Oregon and Tort Reform Again

Side Note: If at first you don’t succeed, try, try again. Hopefully, that will be the case with the state of Oregon when it comes to tort reform. Just this past year, the state introduced two bills: one that would establish a cap on non-economic damages and another that would establish a panel to review med mal cases that were pending. Unfortunately, both bills went nowhere. But, there is renewed hope.

Oregon Republicans are once again calling for med mal tort reform. The subject was raised recently via the Joint Committee on Health Care Transformation and discussions about the Oregon Health Plan. (However, if any tort reform takes place, it would have to apply to all Oregonians, not just those covered under the Oregon Health plan.) Maybe after decades of failed attempts, Oregon will finally see significant med mal reform. We will keep you posted.

As we know, good tort reform can accomplish many things. First, it can save physicians significant time and money if they are taken to court. Second, it can help reduce the practice of defensive medicine, which in turn, can lower healthcare costs. Finally, it can often help to lower med mal insurance costs. And, we here at MyMedicalMalpracticeInsurance.com know that our physicians would like to lower their Oregon med mal insurance costs.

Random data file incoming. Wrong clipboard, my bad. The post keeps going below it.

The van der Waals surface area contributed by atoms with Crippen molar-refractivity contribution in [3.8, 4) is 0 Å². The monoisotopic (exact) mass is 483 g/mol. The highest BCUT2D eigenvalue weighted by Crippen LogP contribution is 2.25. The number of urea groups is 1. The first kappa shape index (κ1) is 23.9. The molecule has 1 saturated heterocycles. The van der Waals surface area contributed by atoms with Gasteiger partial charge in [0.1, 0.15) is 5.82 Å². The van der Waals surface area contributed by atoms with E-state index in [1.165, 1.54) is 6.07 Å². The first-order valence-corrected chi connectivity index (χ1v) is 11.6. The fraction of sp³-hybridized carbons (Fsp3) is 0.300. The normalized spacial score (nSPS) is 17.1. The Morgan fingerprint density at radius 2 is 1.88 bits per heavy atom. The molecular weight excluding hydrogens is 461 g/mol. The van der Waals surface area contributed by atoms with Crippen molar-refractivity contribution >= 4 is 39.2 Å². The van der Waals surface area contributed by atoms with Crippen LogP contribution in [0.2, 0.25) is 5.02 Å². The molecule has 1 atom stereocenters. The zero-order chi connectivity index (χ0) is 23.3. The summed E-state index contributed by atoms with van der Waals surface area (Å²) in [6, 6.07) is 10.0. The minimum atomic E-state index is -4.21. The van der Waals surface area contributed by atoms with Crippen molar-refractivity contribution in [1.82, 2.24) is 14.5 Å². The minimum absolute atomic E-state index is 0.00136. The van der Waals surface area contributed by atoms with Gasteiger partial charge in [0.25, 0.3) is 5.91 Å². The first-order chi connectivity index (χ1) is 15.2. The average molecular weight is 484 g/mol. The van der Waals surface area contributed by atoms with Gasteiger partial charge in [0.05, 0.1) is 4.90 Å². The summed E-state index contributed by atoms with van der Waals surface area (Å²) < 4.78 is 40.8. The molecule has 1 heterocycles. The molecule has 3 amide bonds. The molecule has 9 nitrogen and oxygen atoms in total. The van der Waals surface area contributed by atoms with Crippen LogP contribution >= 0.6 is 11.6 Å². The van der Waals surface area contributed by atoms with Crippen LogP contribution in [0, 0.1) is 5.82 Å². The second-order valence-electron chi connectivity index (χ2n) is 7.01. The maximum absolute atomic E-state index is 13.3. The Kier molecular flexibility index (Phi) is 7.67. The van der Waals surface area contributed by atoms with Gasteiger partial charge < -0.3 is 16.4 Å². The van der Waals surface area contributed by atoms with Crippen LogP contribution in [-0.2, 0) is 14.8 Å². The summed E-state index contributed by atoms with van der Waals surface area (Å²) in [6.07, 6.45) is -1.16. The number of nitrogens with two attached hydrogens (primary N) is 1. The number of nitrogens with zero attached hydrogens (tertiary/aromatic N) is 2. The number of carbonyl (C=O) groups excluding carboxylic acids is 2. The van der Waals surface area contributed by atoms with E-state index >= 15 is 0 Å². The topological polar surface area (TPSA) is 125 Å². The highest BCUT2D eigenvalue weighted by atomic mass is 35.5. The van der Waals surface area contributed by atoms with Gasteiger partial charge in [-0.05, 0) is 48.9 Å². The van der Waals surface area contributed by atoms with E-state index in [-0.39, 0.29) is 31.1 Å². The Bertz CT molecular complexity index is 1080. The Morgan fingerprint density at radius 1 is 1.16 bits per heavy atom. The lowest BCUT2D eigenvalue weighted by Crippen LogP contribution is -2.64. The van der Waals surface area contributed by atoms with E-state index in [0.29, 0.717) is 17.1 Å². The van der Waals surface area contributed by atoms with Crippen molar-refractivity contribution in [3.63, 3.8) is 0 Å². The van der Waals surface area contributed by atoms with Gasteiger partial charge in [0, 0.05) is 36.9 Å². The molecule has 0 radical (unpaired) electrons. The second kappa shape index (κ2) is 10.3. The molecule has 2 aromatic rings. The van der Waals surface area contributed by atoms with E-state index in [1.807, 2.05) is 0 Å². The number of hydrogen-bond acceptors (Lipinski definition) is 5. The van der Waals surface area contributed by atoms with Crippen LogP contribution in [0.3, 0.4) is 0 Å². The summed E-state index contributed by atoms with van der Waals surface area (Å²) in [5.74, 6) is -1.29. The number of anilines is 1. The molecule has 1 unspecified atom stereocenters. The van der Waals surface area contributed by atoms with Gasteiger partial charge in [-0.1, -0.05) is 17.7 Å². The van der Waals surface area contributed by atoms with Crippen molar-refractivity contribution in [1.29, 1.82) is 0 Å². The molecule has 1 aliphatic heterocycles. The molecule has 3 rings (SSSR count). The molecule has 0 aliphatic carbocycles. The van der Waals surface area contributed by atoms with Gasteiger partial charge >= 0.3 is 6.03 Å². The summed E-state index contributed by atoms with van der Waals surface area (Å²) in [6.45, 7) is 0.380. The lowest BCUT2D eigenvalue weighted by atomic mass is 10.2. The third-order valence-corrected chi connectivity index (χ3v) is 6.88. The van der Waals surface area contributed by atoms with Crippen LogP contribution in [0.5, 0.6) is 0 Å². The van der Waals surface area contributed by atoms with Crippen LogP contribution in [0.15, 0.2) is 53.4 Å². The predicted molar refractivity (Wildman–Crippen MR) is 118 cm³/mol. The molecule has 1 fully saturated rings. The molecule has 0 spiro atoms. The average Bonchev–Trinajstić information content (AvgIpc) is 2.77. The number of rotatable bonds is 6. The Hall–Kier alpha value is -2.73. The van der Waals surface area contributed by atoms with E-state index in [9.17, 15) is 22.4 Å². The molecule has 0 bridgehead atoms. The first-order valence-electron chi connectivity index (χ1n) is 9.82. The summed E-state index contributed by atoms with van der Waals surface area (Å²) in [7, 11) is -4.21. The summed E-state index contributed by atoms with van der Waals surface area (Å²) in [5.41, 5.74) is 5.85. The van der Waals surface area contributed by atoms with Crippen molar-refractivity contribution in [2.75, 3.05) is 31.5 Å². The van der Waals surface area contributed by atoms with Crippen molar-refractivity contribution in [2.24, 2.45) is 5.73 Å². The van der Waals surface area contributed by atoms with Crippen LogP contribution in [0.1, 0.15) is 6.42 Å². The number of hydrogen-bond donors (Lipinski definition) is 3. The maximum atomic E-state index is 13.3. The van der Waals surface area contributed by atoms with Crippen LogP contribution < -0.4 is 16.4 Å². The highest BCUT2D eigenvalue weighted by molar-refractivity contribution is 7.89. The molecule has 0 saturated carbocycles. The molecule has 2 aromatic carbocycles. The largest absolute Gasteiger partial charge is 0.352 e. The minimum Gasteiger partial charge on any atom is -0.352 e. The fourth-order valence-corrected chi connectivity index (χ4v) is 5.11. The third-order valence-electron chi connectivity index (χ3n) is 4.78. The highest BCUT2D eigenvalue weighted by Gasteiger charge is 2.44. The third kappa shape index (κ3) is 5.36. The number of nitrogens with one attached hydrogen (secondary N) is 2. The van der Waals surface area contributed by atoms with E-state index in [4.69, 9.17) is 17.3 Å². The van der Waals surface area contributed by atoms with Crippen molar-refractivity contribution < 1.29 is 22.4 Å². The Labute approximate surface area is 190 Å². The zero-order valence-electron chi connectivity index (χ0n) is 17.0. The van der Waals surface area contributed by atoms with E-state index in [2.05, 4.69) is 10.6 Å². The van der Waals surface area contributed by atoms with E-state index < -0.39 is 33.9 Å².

MyMedicalMalpracticeInsurance.com may be able to lower your Oregon physician liability policy rates. Contact us today for a free, no-obligation quote.

Tort Reform Or Else
By: David Rosenfeld
From thelundreport.org

Unhappy Oregon DoctorApril 21, 2011 — Republicans on a joint committee charged with transforming the Oregon Health Plan made their first bold move Wednesday night saying without medical malpractice reform they can’t support one of Governor John Kitzhaber’s signature proposals this legislative session.

A first draft of a bill emerged this week in the Joint Committee on Health Care Transformation that’s attempting to incorporate eight weeks of recommendations from a broad group of bi-partisan legislators and industry stakeholders. The aim is to deliver better, more efficient care with less money for the Oregon Health Plan and other essential human services.

This is where you can find the original article.

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